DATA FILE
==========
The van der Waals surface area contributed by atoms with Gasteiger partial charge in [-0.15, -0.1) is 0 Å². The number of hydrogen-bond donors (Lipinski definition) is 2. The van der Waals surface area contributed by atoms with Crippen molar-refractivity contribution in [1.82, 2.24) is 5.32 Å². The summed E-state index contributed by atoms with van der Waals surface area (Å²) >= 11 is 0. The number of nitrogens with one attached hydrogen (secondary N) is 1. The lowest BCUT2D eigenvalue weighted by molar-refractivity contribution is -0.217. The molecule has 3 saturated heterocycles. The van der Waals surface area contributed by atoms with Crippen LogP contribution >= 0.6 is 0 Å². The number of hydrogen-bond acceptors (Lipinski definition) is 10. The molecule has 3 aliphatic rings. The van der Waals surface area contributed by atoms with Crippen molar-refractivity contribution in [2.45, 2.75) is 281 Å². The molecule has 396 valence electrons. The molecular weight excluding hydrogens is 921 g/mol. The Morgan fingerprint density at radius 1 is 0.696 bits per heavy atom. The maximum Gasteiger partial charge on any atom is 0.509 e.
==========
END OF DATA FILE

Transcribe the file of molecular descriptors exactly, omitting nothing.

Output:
The van der Waals surface area contributed by atoms with Gasteiger partial charge in [-0.15, -0.1) is 0 Å². The number of hydrogen-bond donors (Lipinski definition) is 2. The van der Waals surface area contributed by atoms with Crippen molar-refractivity contribution in [1.82, 2.24) is 5.32 Å². The summed E-state index contributed by atoms with van der Waals surface area (Å²) >= 11 is 0. The number of nitrogens with one attached hydrogen (secondary N) is 1. The lowest BCUT2D eigenvalue weighted by molar-refractivity contribution is -0.217. The molecule has 3 saturated heterocycles. The van der Waals surface area contributed by atoms with Crippen LogP contribution >= 0.6 is 0 Å². The number of hydrogen-bond acceptors (Lipinski definition) is 10. The molecule has 3 aliphatic rings. The van der Waals surface area contributed by atoms with Crippen molar-refractivity contribution in [2.45, 2.75) is 281 Å². The molecule has 396 valence electrons. The molecular weight excluding hydrogens is 921 g/mol. The Morgan fingerprint density at radius 1 is 0.696 bits per heavy atom. The maximum Gasteiger partial charge on any atom is 0.509 e.